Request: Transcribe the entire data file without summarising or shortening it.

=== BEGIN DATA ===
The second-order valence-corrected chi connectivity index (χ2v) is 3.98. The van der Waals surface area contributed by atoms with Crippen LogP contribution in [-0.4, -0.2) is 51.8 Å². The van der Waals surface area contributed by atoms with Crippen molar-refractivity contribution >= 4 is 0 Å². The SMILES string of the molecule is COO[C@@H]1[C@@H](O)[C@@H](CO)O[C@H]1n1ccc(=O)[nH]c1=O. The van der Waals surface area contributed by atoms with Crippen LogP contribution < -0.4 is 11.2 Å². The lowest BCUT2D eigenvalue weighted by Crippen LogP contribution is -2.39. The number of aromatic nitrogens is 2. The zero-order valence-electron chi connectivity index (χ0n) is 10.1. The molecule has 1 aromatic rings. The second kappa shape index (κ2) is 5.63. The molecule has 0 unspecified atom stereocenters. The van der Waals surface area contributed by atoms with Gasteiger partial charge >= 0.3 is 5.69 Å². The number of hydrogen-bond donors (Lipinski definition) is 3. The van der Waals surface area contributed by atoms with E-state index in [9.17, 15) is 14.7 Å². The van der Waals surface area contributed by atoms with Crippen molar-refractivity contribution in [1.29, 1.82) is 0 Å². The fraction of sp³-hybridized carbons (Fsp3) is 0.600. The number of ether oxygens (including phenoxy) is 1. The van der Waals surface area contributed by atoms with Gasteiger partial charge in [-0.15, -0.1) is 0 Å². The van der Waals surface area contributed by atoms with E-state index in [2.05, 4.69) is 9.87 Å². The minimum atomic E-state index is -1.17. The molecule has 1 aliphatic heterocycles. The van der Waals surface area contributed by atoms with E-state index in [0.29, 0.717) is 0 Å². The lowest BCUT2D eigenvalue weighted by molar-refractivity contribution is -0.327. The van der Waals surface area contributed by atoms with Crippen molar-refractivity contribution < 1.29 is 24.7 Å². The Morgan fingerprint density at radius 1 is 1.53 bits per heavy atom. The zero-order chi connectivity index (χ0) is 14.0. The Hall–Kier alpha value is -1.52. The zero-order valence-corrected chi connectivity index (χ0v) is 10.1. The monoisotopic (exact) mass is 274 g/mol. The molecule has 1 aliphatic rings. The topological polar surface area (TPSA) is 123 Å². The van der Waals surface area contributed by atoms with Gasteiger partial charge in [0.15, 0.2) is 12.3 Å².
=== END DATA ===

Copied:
The second-order valence-corrected chi connectivity index (χ2v) is 3.98. The van der Waals surface area contributed by atoms with Crippen LogP contribution in [-0.4, -0.2) is 51.8 Å². The van der Waals surface area contributed by atoms with Crippen molar-refractivity contribution >= 4 is 0 Å². The SMILES string of the molecule is COO[C@@H]1[C@@H](O)[C@@H](CO)O[C@H]1n1ccc(=O)[nH]c1=O. The van der Waals surface area contributed by atoms with Crippen LogP contribution < -0.4 is 11.2 Å². The lowest BCUT2D eigenvalue weighted by Crippen LogP contribution is -2.39. The number of aromatic nitrogens is 2. The zero-order valence-electron chi connectivity index (χ0n) is 10.1. The molecule has 1 aromatic rings. The second kappa shape index (κ2) is 5.63. The molecule has 0 unspecified atom stereocenters. The van der Waals surface area contributed by atoms with Gasteiger partial charge >= 0.3 is 5.69 Å². The number of hydrogen-bond donors (Lipinski definition) is 3. The van der Waals surface area contributed by atoms with E-state index in [9.17, 15) is 14.7 Å². The van der Waals surface area contributed by atoms with Crippen molar-refractivity contribution in [1.29, 1.82) is 0 Å². The fraction of sp³-hybridized carbons (Fsp3) is 0.600. The number of ether oxygens (including phenoxy) is 1. The van der Waals surface area contributed by atoms with Gasteiger partial charge in [-0.15, -0.1) is 0 Å². The van der Waals surface area contributed by atoms with E-state index in [2.05, 4.69) is 9.87 Å². The minimum atomic E-state index is -1.17. The molecule has 1 aliphatic heterocycles. The van der Waals surface area contributed by atoms with E-state index in [0.29, 0.717) is 0 Å². The lowest BCUT2D eigenvalue weighted by molar-refractivity contribution is -0.327. The van der Waals surface area contributed by atoms with Crippen molar-refractivity contribution < 1.29 is 24.7 Å². The Morgan fingerprint density at radius 1 is 1.53 bits per heavy atom. The zero-order chi connectivity index (χ0) is 14.0. The Hall–Kier alpha value is -1.52. The zero-order valence-corrected chi connectivity index (χ0v) is 10.1. The monoisotopic (exact) mass is 274 g/mol. The molecule has 1 aliphatic rings. The topological polar surface area (TPSA) is 123 Å². The van der Waals surface area contributed by atoms with Gasteiger partial charge in [0.15, 0.2) is 12.3 Å².